The trouble with resolutions is that we often don’t follow through and succeed with them. Why? Because a resolution is more like a temporary pledge -- you never really set up your lifestyle in a way that supports the change. Lasting success comes when you create habits that support the changes you want to see in your life. It means not giving up when you have a slip-up and sticking with it even during difficult, stressful times.
This year, be bold and ditch the New Year’s resolution. Instead, use the momentum of the New Year to cultivate healthy habits that you can maintain for a lifetime. Building consistent, healthy habits is the key to lifelong well-being. After all, what we do every day matters more than what we do once in a while.
Identify the areas you need to strengthen for long-term health.
We all know we need to eat right, exercise, get plenty of sleep and drink lots of water in order to be healthy. Many of us think we’re doing a decent job of being healthy. However, most of us are not. One study found that very few adults (only 3 percent) actually meet all the criteria of living a healthy lifestyle. Researchers looked at four keys to healthfulness, including:
• Not smoking.
• Maintaining a healthy weight (a BMI of 18-25), or successfully losing weight.
• Eating at least five servings of fruits and vegetables daily.
• Exercising 30 minutes or more, five times a week.
Few of us actually do all these things. And while these are important, there is more to good health than checking those boxes. It’s also about having a positive attitude, a positive self-image, taking care of your mental health and spending time with friends and family. So, before you enter into a commitment to begin a healthier “you” in the New Year, decide which areas you desire to strengthen. Begin with your top one or two areas and work down your list.
Know what works for you.
Your ability to maintain a healthy lifestyle will depend on coming up with strategies that work with your personality. Take a moment to reflect on the times you succeeded and the times you struggled. What circumstances were most helpful to you and encouraged you to do your best?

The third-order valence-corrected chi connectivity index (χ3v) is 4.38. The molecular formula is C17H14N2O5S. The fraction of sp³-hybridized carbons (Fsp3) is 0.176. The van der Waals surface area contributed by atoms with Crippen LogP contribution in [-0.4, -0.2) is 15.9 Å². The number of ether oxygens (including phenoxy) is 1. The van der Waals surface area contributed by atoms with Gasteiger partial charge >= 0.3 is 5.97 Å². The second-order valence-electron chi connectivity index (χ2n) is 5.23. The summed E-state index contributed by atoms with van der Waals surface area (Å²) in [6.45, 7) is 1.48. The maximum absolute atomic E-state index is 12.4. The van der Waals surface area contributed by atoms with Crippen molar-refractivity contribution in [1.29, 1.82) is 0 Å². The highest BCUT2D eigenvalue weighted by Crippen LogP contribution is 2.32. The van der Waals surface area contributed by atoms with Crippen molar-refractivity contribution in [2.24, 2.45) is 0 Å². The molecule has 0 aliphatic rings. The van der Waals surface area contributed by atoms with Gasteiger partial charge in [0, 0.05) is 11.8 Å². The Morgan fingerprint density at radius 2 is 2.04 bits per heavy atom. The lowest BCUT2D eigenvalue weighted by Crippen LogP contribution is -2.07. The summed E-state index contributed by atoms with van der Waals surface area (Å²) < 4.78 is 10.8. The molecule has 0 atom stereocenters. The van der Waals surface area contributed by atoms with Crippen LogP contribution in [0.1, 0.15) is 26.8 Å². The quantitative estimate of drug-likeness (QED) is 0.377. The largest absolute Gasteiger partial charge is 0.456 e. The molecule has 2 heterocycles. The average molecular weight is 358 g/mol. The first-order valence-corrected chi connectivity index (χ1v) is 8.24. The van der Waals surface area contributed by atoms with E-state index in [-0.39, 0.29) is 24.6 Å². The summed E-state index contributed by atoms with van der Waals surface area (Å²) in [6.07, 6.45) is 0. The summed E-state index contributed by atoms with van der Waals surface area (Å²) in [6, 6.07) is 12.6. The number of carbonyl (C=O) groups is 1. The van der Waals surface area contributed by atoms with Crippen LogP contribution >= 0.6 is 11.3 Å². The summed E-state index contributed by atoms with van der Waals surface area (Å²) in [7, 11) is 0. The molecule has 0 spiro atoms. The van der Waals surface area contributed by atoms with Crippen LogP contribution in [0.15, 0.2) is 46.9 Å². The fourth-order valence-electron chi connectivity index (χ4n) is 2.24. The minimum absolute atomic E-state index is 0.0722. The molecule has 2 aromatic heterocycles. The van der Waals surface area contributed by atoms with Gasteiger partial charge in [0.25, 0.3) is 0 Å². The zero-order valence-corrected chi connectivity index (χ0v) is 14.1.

What situations did you find distracting? What kept you from sticking with your goals? Whatever your goals are, before you can make changes to your lifestyle, you need to know where you’re starting from and understand your reasons for making changes. Know what works for you and what doesn’t.
Disrupt and change unhealthy habits.
The things we do on a regular basis, from brushing our teeth to the snacks we reach for, often become our habits. The first step toward changing any behavior is to evaluate our current habits.
If you’re in the habit of exercising every morning, that’s good. If you’re also in the habit of buying a bag of chips and a soda every afternoon, that’s not. You need to look for ways to disrupt the patterns of unhealthy habits and establish new patterns, while continuing with your healthy habits. Start making small daily changes. Pack healthy snacks to take to work. Carry a refillable water bottle with you so you can stay hydrated throughout the day.
Make small, powerful changes.
Don’t try to make huge, sweeping life changes all at once. That can leave you feeling overwhelmed and tempted to give up altogether. Start small and build. If you’re trying to get in the habit of working out more often but are out of shape and intimidated by the idea of exercise, start by doing the easiest, least-daunting exercise you can do. Try walking around the block for 10 minutes when you get home from work. Or even just doing a five-minute workout in your living room.